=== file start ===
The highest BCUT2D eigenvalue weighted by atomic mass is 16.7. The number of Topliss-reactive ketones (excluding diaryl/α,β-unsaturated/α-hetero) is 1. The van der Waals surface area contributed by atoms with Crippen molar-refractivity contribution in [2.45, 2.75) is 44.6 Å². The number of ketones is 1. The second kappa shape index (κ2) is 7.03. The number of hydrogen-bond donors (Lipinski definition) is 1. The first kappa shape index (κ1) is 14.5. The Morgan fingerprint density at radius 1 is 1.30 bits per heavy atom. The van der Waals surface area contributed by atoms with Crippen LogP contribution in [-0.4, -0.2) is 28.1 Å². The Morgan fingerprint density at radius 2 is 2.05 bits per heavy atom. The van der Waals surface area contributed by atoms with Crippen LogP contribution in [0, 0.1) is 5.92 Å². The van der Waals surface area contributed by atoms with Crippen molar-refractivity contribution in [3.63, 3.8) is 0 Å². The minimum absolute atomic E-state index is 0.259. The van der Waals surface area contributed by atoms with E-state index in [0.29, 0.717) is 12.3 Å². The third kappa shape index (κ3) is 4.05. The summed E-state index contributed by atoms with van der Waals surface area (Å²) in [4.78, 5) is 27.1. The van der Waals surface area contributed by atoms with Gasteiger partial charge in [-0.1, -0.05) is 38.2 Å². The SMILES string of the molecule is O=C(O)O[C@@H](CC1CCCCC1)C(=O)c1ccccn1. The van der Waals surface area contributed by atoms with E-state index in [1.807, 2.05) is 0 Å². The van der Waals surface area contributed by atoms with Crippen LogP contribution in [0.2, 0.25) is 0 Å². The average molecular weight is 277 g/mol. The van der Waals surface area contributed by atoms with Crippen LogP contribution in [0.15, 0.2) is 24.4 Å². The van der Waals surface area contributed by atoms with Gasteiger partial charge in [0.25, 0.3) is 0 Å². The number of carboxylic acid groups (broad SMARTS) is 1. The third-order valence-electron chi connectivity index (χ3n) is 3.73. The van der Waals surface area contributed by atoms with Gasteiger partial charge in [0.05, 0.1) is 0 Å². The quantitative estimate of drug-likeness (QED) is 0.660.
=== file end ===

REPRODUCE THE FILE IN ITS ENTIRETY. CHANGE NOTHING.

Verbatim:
The highest BCUT2D eigenvalue weighted by atomic mass is 16.7. The number of Topliss-reactive ketones (excluding diaryl/α,β-unsaturated/α-hetero) is 1. The van der Waals surface area contributed by atoms with Crippen molar-refractivity contribution in [2.45, 2.75) is 44.6 Å². The number of ketones is 1. The second kappa shape index (κ2) is 7.03. The number of hydrogen-bond donors (Lipinski definition) is 1. The first kappa shape index (κ1) is 14.5. The Morgan fingerprint density at radius 1 is 1.30 bits per heavy atom. The van der Waals surface area contributed by atoms with Crippen LogP contribution in [-0.4, -0.2) is 28.1 Å². The Morgan fingerprint density at radius 2 is 2.05 bits per heavy atom. The van der Waals surface area contributed by atoms with Crippen LogP contribution in [0, 0.1) is 5.92 Å². The van der Waals surface area contributed by atoms with Crippen molar-refractivity contribution in [3.63, 3.8) is 0 Å². The minimum absolute atomic E-state index is 0.259. The van der Waals surface area contributed by atoms with E-state index in [0.29, 0.717) is 12.3 Å². The third kappa shape index (κ3) is 4.05. The summed E-state index contributed by atoms with van der Waals surface area (Å²) in [4.78, 5) is 27.1. The van der Waals surface area contributed by atoms with Gasteiger partial charge in [-0.1, -0.05) is 38.2 Å². The SMILES string of the molecule is O=C(O)O[C@@H](CC1CCCCC1)C(=O)c1ccccn1. The van der Waals surface area contributed by atoms with E-state index in [1.807, 2.05) is 0 Å². The van der Waals surface area contributed by atoms with Crippen LogP contribution in [0.2, 0.25) is 0 Å². The average molecular weight is 277 g/mol. The van der Waals surface area contributed by atoms with Crippen LogP contribution in [0.15, 0.2) is 24.4 Å². The van der Waals surface area contributed by atoms with Gasteiger partial charge in [0.25, 0.3) is 0 Å². The number of carboxylic acid groups (broad SMARTS) is 1. The third-order valence-electron chi connectivity index (χ3n) is 3.73. The van der Waals surface area contributed by atoms with Gasteiger partial charge in [0.05, 0.1) is 0 Å². The quantitative estimate of drug-likeness (QED) is 0.660.